Cooperation Moves the Focal Point from One to Many

Piaget was one of the first developmental psychologists to recognize that children grow in distinct stages.   One of the terms that he coined is called the “5-7 shift”.   Before children reach 5 years old their focus is one-dimensional which means that it is very difficult for them to think about themselves and others at the same time.    You can watch children midway through their kindergarten experience actually shifting themselves so that they can play games where they put themselves fully in the game and also interact well with others.    The fact that it is called the “5-7 shift” means that it doesn’t happen all at once in a magical moment nor can we tell children the definition of cooperation and expect them to be able to do it.     A virtue like courage is reinforced very easily with language as is determination because they are experiences that are individual.    You can be courageous and determined and still be very uncooperative.  Cooperation is a very sophisticated energy  because it requires you to be aware of your own self and another at the same exact moment.

I have the feeling that many of the mistakes that we make as teachers and parents come from  expecting children to cooperate in the same way we would expect adults to cooperate, but Piaget and others have assured us that it comes gradually and in stages.    First  children seem to need to be confident and excited about their own ability to participate, and then they can play and interact strongly with others.    Not having a strong sense of self retards the next stage because instead of being able to see how to interact with others, their focus remains only on their own insecurities and selfish desires.     You can’t get cooperation working well if the self is handicapped and left wanting in an early stage.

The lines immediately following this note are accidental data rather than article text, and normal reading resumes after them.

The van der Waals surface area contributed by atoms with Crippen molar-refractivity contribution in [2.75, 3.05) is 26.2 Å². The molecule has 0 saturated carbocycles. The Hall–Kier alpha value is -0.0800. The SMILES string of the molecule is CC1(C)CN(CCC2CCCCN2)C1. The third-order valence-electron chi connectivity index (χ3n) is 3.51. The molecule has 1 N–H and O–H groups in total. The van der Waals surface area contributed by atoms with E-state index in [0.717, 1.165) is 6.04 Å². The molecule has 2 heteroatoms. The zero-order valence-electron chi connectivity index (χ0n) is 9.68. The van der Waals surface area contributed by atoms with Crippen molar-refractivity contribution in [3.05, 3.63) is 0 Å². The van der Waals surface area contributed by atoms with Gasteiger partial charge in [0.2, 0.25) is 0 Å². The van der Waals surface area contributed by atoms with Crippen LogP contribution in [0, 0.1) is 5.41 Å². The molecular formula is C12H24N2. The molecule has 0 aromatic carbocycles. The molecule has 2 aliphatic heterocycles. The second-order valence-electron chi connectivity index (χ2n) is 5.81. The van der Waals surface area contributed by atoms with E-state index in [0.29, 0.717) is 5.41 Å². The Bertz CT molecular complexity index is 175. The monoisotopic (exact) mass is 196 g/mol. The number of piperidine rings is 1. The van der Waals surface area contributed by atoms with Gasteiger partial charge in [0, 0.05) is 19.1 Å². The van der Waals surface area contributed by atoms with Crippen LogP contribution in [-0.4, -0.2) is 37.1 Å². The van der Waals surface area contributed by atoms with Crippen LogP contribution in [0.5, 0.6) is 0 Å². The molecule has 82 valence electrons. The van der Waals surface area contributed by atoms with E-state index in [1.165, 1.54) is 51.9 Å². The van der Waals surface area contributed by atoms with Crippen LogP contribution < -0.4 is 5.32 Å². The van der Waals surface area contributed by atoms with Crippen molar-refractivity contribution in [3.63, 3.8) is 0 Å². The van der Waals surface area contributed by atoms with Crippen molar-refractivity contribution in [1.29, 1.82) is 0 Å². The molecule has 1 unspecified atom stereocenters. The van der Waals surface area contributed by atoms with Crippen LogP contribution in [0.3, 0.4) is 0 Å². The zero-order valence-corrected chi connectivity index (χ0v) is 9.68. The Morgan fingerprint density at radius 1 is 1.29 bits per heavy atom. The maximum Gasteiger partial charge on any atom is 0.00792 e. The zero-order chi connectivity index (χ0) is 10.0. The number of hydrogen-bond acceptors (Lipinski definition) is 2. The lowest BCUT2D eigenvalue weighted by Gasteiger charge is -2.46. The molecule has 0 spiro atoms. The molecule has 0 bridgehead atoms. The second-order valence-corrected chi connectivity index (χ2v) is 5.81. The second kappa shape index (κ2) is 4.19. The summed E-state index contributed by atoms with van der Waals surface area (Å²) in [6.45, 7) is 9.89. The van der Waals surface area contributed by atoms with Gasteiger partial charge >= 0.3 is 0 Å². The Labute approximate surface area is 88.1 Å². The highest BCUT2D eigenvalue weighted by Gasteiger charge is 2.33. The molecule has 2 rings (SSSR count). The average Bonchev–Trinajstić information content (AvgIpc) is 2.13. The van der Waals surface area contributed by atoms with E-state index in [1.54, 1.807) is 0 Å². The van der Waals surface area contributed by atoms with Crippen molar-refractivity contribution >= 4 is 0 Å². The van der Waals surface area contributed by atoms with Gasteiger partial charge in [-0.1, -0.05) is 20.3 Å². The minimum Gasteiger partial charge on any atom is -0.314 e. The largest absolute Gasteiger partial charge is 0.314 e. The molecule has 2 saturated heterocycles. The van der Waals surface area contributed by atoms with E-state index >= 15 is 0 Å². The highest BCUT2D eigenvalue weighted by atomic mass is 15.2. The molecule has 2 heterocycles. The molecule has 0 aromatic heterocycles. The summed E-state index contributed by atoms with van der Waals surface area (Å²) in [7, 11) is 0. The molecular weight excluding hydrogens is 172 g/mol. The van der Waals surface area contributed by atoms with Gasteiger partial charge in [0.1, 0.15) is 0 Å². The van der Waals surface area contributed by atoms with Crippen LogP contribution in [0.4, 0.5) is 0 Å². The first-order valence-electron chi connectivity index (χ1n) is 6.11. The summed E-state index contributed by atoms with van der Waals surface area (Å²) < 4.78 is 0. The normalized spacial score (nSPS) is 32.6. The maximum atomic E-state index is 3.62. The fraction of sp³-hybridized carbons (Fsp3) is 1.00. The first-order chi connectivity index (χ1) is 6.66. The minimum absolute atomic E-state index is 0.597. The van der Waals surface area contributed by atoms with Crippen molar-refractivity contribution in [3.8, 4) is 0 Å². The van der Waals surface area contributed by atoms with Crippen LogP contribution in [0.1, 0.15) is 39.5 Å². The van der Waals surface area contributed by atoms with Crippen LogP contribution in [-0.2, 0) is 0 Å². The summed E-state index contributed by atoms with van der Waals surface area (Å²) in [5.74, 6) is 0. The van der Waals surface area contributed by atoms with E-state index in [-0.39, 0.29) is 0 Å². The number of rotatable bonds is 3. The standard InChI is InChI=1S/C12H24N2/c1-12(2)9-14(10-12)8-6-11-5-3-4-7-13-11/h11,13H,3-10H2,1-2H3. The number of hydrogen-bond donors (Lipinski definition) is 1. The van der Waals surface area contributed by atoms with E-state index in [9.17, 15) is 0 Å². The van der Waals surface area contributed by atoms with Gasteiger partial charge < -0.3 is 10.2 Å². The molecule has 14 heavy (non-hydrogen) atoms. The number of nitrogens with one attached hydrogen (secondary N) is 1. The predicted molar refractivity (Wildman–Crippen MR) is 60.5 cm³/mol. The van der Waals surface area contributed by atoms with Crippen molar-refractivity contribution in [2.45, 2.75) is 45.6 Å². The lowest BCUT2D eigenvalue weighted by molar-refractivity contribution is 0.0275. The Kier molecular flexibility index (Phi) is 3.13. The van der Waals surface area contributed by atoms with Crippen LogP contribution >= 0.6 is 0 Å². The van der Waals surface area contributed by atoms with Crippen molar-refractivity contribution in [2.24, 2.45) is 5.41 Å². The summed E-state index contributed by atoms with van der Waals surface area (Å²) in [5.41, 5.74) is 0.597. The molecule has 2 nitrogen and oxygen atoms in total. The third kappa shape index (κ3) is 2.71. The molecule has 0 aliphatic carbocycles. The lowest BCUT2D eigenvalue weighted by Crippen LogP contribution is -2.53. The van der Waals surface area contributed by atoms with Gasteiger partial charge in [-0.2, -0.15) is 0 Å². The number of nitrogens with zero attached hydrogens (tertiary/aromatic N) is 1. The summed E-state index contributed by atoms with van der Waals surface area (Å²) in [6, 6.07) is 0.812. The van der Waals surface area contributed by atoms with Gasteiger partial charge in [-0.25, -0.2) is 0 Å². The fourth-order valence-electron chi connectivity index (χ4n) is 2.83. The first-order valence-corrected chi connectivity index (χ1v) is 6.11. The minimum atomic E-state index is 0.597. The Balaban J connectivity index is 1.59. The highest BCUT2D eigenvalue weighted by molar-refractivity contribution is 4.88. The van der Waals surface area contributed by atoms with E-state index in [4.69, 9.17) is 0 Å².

So in kindergarten it is important to spend the first part of the year building the strong self by focusing on things like courage and determination so that when you go to a higher order virtue like cooperation,  they can flow right into it.    When students learn how to kick a ball, go across the monkey bars, scale heights on a climbing wall, or learn the front crawl in swimming, their sense of self grows dramatically because of their feeling of mastery.  At that point they can go one step further which is to learn to participate well with others.    In the second half of the year I try to combine cooperation with mastery.

Cooperation is an interesting process because it requires being aware of others.   What seems to be some of the initial great games are the ones that children do naturally like tag and dodgeball.     We play a game called hoop dodgeball where there are 4 throwers at any one time trying to hit others with a ball.   You have to be aware of yourself and where you are trying to get to (going from one hoop to another) and also being aware of another who is trying to get you out of the game.   It seems a bit odd that someone trying to get you out of a game is also helping you to learn cooperation, but the components of self and other are embedded in the experience.    It is excellent preparation for the stage of more sophisticated team games.    Almost every age level loves dodgeball including adults despite its seemingly violent nature (we play with sponge balls to soften blows) probably because it gives them practice at making the 5-7 shift toward cooperation.   It is as if they can retreat for a short time to learn how to be a strong self while being aware of others.

Coaching is always a balance between individual skill and team play.   You master fundamentals and you learn to interact with others dynamically.    Cooperation requires both.

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